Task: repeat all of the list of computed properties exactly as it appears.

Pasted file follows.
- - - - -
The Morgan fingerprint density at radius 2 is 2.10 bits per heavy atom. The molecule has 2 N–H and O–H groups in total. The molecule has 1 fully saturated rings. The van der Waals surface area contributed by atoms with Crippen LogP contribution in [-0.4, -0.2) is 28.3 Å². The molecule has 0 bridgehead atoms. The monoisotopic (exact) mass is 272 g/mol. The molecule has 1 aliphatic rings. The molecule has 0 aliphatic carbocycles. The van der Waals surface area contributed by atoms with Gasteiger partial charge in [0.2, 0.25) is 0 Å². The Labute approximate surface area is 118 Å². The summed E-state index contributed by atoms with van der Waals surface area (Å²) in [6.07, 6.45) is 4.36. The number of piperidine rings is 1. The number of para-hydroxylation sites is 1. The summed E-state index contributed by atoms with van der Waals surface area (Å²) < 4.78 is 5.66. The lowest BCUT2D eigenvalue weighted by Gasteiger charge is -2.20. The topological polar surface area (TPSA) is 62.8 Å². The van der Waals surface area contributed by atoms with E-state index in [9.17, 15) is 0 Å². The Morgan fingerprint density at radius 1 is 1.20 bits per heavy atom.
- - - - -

The Morgan fingerprint density at radius 2 is 2.10 bits per heavy atom. The molecule has 2 N–H and O–H groups in total. The molecule has 1 fully saturated rings. The van der Waals surface area contributed by atoms with Crippen LogP contribution in [-0.4, -0.2) is 28.3 Å². The molecule has 0 bridgehead atoms. The monoisotopic (exact) mass is 272 g/mol. The molecule has 1 aliphatic rings. The molecule has 0 aliphatic carbocycles. The van der Waals surface area contributed by atoms with Gasteiger partial charge in [0.2, 0.25) is 0 Å². The Labute approximate surface area is 118 Å². The summed E-state index contributed by atoms with van der Waals surface area (Å²) in [6.07, 6.45) is 4.36. The number of piperidine rings is 1. The number of para-hydroxylation sites is 1. The summed E-state index contributed by atoms with van der Waals surface area (Å²) < 4.78 is 5.66. The lowest BCUT2D eigenvalue weighted by Gasteiger charge is -2.20. The topological polar surface area (TPSA) is 62.8 Å². The van der Waals surface area contributed by atoms with E-state index in [9.17, 15) is 0 Å². The Morgan fingerprint density at radius 1 is 1.20 bits per heavy atom.